The 'Processes driving Exchange At Cape Hatteras (PEACH)'
program seeks to better understand the processes that drive seawater
exchanges between the continental shelf and open ocean in a region of
persistent along-shelf flow convergence near Cape Hatteras, North
Carolina. Background on the oceanography of the region is provided to give
motivation for the study and context for the measurements that were
made. The questions that are posed focus on the roles that wind forcing,
Gulf Stream forcing, and lateral density gradients play in driving
exchange. The presentation describes the PEACH observational (and possibly
modeling) efforts, summarizes what has been learned so far, and looks ahead
to forthcoming analyses.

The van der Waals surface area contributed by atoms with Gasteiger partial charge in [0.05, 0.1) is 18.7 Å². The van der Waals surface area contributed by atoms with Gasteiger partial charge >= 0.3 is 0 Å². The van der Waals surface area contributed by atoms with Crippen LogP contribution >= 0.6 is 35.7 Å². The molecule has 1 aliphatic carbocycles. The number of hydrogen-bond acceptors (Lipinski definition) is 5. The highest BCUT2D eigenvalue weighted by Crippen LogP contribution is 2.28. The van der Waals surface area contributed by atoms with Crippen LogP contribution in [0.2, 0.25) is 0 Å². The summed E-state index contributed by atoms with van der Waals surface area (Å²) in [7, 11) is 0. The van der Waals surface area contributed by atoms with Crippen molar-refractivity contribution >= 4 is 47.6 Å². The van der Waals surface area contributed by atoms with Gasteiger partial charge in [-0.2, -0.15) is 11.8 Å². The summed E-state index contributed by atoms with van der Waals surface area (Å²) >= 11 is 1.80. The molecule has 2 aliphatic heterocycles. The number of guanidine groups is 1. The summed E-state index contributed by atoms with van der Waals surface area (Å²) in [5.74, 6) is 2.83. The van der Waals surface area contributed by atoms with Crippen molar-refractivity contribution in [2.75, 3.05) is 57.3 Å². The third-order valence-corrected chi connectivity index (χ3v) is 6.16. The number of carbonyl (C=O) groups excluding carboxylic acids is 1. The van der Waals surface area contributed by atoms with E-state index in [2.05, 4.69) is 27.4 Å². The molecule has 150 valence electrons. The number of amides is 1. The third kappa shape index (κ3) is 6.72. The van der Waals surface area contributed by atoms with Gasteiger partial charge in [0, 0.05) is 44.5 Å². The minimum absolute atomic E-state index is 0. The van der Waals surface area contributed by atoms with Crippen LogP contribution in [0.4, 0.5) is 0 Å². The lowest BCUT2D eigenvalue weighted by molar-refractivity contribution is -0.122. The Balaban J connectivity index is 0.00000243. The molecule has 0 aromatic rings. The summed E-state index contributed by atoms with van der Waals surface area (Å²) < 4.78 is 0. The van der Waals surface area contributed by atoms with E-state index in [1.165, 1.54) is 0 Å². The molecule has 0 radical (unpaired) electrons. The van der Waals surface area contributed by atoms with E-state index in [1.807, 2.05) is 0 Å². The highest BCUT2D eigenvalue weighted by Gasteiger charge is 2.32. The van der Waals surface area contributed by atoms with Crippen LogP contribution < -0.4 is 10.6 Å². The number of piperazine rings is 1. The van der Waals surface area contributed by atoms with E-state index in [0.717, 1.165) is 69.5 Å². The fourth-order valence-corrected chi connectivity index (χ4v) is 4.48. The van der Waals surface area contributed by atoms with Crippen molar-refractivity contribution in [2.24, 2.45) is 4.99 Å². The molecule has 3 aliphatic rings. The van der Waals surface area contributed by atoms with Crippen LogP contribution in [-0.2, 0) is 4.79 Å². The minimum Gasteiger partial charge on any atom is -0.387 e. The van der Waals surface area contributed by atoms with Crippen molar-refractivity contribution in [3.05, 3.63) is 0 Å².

Dr. Harvey Seim is a professor of marine sciences in the Department of Earth, Marine and Environmental Sciences at the University of North Carolina at Chapel Hill (UNC). Dr. Seim recieved his PhD at the University of Washington and was a postdoc at the Woods Hole Oceanographic Institution and faculty at the Skidaway Institute of Oceanography in Savannah, GA before joining the faculty at UNC in 2000. His research has largely focused on the physical oceanography of coastal and estuarine settings. Dr. Seim is an observational oceanographer and has deployed a variety of platforms and instrumentation, and he has participated in the deployment of coastal ocean observing systems for much of his career. He presently serves as lead principal investigator for the PEACH program.
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Old Dominion University
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